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hundred and fifty censers of Korah and his company, to warn the Israelites not to rebel against the constituted authorities. As for the laver and its foot, it was placed between the altar of burnt offering and the door of the tabernacle, and was made of the brass of the lookingglasses of the women who assembled at the door of the tabernacle of the congregation. We are not informed, however, of its size or shape, but it appears to have been large, since its intention was for the priests to wash at, while engaged in the duties of the tabernacle.

SECT. II.

The Tabernacle.

Its boards; their length, breadth, and number; the sockets on which they stood.

the length, breadth, and height of the tabernacle: difficulty as to its breadth examined. The plates of gold that covered the boards; its beautiful undercovering; how put on its upper covering of goats' hair ; the way it was pat on; the covering of rams' skins dyed red; covering of badgers' skins. Subdivision of the tabernacle into the holy and most holy; the dividing curtain vith its pillars and sockets. The furniture of the holy place, viz.:-The al. tar of incense, table of shew bread, golden candlestick. Furniture of the most holy place, viz.:- The ark with its contents, the mercy seat, the che. rubim ; inquiry into their probable meaning. The place in the court where the tabernacle stood ; time of its erection ; its consecration ; gifts offered by the princes at the dedication of the altar. Quantities of gold, silver, and brass, that were used in the tabernacle and its court; the present value of the whole. Spiritual reflections.

The first thing worthy of notice in the tabernacle of the congregation,' are the boards with which it was surrounded. These were enjoined to be of shittim wood, each board ten cubits long, and a cubit and a half broad, but its thickness is not mentioned :. Lightfoot says nine inches, and others four fingers, with two tenons to each board for fixing them in the sockets on which they were to stand. And, with respect to their number, they were as follow : On the south side, were twenty boards, which, at a cubit and a-half each, would reach thirty cubits. On the north side, were twenty boards, which would also extend thirty cubits. On the west end, were six boards, which would extend to nine cubits; and two boards more at the two corners, making eight in all, on the west end. But, on the east end, which was the entrance, there were no boards, but only five pillars of shittim wood, whose chapiters and fillets were overlaid with gold, and their hooks of gold, standing on five sockets of brass.' Thus were there forty-eight boards round the south, north, and west sides of the tabernacle, and these were mortised at the foot, by their two tenons each, into ninety-six sockets of silver of a talent each,5 that were fastened to the ground with pins of brass ;h which pins, Josephus says, were a cubit long;' while at the top, the two boards at the south-west and northwest corners, were coupled to the adjoining ones by a ring;k and the rest were joined together by bars of shittim wood, overlaid with gold, in the following way :The south and north sides, and the west end, had five bars each,' but what the length of these bars was is not particularly said. The middle ones, indeed, on the different sides and end, were appointed to be the whole length, or thirty cubits on the south and north sides, and ten cubits at the west end; which were, probably, sunk into the boards, and ran along a groove from end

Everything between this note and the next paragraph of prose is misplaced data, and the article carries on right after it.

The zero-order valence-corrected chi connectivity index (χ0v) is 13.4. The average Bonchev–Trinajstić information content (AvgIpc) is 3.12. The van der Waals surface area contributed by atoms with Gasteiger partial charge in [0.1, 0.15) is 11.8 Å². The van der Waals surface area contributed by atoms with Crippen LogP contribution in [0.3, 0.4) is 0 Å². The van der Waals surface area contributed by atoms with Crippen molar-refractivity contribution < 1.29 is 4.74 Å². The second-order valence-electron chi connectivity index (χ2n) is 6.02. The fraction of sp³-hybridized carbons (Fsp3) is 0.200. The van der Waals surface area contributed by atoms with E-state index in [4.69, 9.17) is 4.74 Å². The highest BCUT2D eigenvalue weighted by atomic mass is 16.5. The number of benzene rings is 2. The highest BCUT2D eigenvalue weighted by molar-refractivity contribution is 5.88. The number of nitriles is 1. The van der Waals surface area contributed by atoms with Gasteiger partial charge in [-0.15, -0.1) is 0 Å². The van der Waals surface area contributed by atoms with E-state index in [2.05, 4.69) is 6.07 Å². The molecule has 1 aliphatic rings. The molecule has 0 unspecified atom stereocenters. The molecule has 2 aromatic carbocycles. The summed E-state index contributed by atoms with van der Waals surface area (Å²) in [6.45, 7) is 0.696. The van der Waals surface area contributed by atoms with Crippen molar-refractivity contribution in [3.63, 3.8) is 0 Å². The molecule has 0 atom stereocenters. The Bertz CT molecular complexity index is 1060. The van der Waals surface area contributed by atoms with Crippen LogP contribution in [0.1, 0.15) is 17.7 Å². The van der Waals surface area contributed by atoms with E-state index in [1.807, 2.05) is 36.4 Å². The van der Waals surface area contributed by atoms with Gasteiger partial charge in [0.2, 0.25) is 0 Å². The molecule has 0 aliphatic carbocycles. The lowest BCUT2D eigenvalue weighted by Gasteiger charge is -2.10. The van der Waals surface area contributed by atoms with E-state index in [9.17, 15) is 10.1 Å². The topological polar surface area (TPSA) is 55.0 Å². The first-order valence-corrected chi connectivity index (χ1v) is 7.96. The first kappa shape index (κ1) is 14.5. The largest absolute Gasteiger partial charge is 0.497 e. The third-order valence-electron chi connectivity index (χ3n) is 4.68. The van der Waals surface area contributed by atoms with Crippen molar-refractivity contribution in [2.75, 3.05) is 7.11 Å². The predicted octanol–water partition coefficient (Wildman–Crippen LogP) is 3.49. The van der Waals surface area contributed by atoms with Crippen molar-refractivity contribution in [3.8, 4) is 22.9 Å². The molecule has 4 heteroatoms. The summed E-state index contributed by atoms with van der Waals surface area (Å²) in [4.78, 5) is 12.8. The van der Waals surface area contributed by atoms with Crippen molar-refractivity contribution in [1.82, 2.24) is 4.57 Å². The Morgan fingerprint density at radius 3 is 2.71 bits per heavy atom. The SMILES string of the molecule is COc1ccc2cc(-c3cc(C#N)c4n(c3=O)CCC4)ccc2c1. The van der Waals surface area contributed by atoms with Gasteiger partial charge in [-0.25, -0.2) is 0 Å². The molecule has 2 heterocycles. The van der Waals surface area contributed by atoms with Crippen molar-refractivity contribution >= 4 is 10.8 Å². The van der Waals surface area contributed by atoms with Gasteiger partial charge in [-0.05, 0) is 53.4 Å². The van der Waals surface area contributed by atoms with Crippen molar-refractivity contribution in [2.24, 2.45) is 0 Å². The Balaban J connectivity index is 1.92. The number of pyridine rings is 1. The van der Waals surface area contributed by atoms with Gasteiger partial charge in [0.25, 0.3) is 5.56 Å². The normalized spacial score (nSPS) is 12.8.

* Num. xvi. 37-40.
( Ex, xxx, 18-21; x), 30-32.
• Ex. xxvi. 15, 16; xxxyi. 20. 21.

8 Ex. xxxviii. 8.
d Ex. xxx. iii. 7.

Gleanings from Exodus $ 32.

a Ex. xxvi. 17; xxxvi. 22.
C Ex, xxvi. 20; xxxvi. 25.
• Ex. xxvi. 23-25; xxxvi. 23-30.
& Ex. xxvi. 21-25; Xxxvi. 24-30.
i Antiq. III. 6.
| Ex. xxvi. 26, 27 ; xxxvi. 31, 32.

b Ex. xxvi. 18; xxxvi. 23.
d Ex, xxvi. 22; xxx, vi. 27.
f Ex. xxvi, 37 ; xxxvi. 38.
h Ex. xxvii, 19; xxxviii. 20.
* Ex, xxvi. 24 ; XXXvi, 29.